Sibling relationships can have positive or negative qualities. Beneficial or positive aspects include companionship, similarity, admiration, sociable behavior, nurturing, affection, and intimacy. Siblings can be role models and best friends, as well as collaborators, co-consiprators, playmates, counselors, and objects of pride. However, negative characteristics also arise, including antagonism, conflict, quarrelling, competition, dominance, and parental favoritism. Unfortunately, sometimes siblings are tormentors or sources of envy as well as companions. Regardless, most children spend 33% of their free time with their siblings by the time they are eleven years old. It has been said that siblings are “partners for life”; parents eventually pass away, and spouses come later in life, but siblings are with you the whole way through.
Sibling rivalry is an almost inevitable part of any sibling relationship. However, it is not all bad. Sibling relationships are relationships among equals, and they prepare children for peer relationships and sociability. Fighting involves learning how to resolve conflicts, and childhood quarrels with siblings train kids to learn to negotiate. After all, you are stuck with your siblings, so you better learn to get along with them! In general, bonds between siblings grow stronger with age. Warmth increases and conflicts fade. In particular, children who fought a lot as kids become closer as adults and often more emotionally skilled.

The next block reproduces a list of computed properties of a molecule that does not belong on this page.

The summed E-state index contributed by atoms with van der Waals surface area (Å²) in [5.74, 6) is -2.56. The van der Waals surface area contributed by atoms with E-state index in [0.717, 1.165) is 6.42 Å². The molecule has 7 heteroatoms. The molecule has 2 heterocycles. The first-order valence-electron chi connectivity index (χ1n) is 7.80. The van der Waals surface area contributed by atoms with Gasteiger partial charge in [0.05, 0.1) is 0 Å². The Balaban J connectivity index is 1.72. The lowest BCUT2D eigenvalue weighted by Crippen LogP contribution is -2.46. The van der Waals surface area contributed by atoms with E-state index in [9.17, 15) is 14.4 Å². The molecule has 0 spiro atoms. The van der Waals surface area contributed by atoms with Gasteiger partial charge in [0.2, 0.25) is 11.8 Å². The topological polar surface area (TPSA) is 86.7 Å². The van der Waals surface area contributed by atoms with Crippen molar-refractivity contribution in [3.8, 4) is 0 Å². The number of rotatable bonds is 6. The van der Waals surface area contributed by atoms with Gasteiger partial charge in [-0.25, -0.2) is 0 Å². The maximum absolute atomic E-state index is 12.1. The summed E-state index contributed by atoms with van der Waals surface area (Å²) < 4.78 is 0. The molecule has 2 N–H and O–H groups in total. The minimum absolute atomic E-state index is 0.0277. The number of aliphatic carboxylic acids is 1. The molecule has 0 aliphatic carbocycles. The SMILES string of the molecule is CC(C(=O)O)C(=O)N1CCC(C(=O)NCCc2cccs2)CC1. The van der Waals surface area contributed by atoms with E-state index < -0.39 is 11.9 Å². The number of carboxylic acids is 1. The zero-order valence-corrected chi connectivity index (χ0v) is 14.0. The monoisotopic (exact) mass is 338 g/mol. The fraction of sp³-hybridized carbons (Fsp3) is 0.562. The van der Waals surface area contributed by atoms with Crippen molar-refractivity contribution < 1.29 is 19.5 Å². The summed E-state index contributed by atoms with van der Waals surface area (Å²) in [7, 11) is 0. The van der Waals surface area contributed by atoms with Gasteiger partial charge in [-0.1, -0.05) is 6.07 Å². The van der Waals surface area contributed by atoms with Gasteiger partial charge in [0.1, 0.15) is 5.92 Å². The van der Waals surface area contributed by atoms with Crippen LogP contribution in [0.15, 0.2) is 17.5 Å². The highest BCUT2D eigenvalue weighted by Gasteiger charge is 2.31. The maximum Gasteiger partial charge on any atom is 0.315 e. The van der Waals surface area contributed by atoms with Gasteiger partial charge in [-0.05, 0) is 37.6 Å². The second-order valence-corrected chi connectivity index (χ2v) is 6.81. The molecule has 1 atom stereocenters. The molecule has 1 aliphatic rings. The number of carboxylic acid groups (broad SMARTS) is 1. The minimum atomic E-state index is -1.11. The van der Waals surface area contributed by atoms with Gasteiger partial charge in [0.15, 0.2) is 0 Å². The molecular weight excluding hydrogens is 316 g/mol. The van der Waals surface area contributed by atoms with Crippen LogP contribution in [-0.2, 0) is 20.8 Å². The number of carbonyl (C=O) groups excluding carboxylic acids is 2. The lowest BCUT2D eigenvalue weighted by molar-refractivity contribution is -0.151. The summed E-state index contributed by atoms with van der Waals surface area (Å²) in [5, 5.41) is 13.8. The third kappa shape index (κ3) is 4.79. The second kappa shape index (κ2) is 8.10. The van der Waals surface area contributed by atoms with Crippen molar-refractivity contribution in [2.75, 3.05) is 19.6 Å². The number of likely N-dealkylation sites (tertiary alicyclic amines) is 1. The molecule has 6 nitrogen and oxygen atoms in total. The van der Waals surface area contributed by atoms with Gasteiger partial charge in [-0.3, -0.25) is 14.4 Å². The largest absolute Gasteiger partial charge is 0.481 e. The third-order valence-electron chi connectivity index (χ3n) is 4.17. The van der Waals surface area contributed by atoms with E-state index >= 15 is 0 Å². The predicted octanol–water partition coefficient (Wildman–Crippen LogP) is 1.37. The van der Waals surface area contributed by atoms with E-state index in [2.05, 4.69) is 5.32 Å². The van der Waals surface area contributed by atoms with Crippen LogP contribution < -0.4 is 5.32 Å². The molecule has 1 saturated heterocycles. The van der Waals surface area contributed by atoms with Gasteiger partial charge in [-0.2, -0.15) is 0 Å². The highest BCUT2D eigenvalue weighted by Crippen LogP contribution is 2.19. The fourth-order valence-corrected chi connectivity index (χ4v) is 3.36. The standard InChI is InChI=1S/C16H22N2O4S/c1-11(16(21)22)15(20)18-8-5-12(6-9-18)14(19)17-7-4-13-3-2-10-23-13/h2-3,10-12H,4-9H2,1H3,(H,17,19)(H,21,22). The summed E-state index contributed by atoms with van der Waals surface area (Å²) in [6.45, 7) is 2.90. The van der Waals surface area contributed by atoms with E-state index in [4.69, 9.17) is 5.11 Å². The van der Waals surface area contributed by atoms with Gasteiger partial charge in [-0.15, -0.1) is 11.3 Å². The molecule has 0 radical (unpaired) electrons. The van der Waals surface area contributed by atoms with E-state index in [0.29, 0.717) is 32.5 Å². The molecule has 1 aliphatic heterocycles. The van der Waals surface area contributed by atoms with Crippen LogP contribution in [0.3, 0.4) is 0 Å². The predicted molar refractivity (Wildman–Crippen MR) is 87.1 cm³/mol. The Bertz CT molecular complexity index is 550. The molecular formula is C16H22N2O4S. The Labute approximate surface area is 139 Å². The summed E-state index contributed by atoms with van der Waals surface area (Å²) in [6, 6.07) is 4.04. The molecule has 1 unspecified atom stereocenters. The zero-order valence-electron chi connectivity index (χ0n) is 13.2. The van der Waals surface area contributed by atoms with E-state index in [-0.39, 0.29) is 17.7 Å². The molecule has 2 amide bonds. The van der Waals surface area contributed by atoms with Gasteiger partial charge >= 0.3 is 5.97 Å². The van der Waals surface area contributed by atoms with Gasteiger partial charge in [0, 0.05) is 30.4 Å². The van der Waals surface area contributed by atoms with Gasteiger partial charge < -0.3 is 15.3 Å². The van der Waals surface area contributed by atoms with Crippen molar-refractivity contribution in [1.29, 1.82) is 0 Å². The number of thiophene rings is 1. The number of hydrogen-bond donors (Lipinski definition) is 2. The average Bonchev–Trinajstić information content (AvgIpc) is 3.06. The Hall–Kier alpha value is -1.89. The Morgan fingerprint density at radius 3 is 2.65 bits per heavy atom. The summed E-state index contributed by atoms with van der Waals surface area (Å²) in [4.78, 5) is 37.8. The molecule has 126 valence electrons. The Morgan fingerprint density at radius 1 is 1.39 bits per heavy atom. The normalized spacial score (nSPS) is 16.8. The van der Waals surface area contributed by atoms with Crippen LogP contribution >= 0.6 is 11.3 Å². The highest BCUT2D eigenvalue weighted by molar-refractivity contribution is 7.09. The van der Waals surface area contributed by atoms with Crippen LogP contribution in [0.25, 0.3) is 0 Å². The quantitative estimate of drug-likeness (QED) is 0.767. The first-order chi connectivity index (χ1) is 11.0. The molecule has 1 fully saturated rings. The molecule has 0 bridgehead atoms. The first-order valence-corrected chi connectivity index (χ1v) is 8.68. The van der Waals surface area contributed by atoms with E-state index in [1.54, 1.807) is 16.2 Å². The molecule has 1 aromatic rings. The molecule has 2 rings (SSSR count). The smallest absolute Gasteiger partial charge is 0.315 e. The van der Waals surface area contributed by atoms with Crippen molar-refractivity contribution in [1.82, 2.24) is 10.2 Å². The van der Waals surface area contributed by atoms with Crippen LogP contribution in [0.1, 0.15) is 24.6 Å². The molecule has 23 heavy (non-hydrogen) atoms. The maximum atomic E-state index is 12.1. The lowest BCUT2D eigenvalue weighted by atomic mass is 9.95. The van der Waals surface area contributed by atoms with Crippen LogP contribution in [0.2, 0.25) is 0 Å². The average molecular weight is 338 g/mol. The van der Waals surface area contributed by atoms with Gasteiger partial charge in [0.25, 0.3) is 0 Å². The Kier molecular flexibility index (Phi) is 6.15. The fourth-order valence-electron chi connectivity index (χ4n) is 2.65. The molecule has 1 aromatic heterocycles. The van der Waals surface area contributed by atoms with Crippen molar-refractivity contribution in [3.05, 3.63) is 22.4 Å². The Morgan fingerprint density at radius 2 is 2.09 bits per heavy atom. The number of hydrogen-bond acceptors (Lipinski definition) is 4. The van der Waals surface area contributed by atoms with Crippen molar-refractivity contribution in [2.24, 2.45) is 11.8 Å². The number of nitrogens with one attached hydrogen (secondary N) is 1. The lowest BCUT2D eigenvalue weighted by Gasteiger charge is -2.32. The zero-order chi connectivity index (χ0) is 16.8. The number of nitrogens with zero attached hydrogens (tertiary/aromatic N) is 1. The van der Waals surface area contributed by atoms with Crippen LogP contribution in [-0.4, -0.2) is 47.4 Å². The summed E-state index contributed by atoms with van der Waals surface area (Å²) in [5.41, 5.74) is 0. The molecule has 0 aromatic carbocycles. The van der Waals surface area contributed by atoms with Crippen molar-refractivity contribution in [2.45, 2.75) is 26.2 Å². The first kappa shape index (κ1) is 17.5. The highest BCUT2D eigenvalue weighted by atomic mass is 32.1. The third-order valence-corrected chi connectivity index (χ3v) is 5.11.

Unfortunately, this is not always the case, but it is found that children who practice good conflict-resolution skills at home carry them into the classroom and later the workplace.
Favoritism by parents is another aspect of sibling relationships. It was found in a study that 65% of mothers and 70% of father exhibit preference for one child, usually the older one¹. Consequently, second-tier children tend to be sadder and have a lower self-esteem. However, siblings often use favoritism to their advantage. For example, other siblings may use the favorite sibling as a means of coercing parents into allowing them to do something or get something.¹study conducted by Katherine Conger at the University of California, Davis (New Science of Siblings, 2007)